Cultural heritage institutions, including galleries, libraries, archives and museums, or GLAMs, are being impacted by climate change. About 56 percent of these institutions reported increased damage to collections due to water or moisture between 2017-2019. Of that damage, about 10 percent was the result of natural disasters. As storm season ramps up in the south, LSU researchers reached a significant milestone in a research project aimed at assisting our nation's historical/natural/scientific/cultural collections remain safe and intact.
Powered by its Scholarship First Agenda, which drives solutions-focused research investment in agriculture, biomedicine, coast, defense and energy, LSU reports a record $428 million in total research activity in just one year with an estimated $1.2 billion in economic impact on Louisiana.
LSU researchers have been awarded $500K by the National Science Foundation to build a shared data storage system to elevate the research experience not just at LSU, but at universities across Louisiana.
Faculty in the Department of Environmental Sciences, or DES, hope to begin remedying this situation with a new, $1.1 million grant from the National Science Foundation. It is part of a larger $6 million multi-institutional effort intended to help rural areas adapt to climate change.
Ives will join LSU in October from North Carolina’s Catawba College, which became the first certified carbon-neutral college in the Southeast U.S. under his leadership.
A team of LSU researchers from electrical and computer engineering and physics was recently awarded nearly $500,000 from the National Science Foundation for a project to develop quantum computing-inspired algorithms that will address optimization problems appearing in various critical infrastructure systems, including power systems.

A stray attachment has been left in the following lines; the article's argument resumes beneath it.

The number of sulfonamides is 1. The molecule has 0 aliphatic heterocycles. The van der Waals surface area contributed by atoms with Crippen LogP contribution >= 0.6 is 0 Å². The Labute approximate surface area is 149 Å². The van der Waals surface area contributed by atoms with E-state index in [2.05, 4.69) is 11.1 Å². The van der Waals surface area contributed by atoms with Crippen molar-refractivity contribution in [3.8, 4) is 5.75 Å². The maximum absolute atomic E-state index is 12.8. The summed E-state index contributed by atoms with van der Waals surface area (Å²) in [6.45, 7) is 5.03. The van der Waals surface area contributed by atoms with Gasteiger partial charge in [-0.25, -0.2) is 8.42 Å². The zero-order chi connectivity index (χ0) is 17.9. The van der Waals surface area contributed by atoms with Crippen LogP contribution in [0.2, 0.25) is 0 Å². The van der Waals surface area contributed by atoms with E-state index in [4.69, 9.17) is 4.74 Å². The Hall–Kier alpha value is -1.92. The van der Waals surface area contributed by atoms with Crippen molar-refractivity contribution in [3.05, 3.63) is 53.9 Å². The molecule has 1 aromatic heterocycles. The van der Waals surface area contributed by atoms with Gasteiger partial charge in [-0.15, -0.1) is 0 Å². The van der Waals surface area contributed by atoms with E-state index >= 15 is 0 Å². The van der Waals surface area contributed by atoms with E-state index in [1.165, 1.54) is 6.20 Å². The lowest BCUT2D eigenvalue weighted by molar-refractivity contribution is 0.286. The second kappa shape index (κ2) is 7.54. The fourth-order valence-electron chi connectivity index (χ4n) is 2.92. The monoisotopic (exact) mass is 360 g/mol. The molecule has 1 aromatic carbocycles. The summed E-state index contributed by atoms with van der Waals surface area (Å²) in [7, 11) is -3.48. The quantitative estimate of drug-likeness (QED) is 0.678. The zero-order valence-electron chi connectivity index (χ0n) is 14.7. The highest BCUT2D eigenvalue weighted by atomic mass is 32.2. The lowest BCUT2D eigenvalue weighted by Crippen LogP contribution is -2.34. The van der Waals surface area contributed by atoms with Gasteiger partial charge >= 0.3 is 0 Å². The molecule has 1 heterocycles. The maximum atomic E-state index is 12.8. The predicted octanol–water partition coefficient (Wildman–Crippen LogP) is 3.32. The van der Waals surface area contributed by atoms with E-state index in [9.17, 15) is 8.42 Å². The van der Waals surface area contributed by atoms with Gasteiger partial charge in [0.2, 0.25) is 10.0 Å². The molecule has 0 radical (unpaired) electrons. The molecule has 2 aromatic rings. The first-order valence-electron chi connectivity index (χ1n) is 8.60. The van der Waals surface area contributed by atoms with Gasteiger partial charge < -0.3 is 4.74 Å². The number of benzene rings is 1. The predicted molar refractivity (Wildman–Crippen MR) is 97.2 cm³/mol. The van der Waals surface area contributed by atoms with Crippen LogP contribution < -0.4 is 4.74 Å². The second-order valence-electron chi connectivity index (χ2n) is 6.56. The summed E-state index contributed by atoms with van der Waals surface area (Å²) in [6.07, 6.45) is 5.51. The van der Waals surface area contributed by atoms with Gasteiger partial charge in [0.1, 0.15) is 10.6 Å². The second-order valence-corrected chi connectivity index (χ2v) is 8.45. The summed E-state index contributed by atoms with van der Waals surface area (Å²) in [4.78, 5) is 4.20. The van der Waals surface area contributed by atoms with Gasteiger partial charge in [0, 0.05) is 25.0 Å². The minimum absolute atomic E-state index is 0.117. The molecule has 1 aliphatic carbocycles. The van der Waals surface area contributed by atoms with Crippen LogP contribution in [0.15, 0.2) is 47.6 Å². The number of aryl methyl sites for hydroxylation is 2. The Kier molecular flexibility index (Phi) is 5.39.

Richard spearheaded LSU's successful pursuit of NSA designation as a National Center of Academic Excellence in Cyber Operations in 2022. The LSU Cyber Center will support projects and programs across disciplines to help secure people and infrastructure on the new frontier of state and national defense, in alignment with LSU's Scholarship First Agenda.
The U.S. Department of Energy has awarded an LSU-led consortium a $4.9 million project to support the first phase of the Pelican Gulf Coast Carbon Removal project. The Pelican Consortium, which includes Shell and the University of Houston, will evaluate the feasibility of building a direct air capture (DAC) hub in Louisiana. DAC technologies capture CO2 directly from the atmosphere. The captured CO2 can then be used to manufacture products or be permanently stored in deep geological formations. As envisioned, the hub would enable accelerated and replicable carbon removal and permanent storage in ways that protect and generate jobs in the state.
The LSU Office of Innovation & Technology Commercialization has named its new director, technology licensing and commercialization veteran Spencer Rogers.
LSU researchers Ibrahim "Abe" Baggili and Andrew Webb have received $600K from the Defense Advanced Research Projects Agency, or DARPA, to study safety aspects of virtual and augmented reality applications for U.S. military missions and training.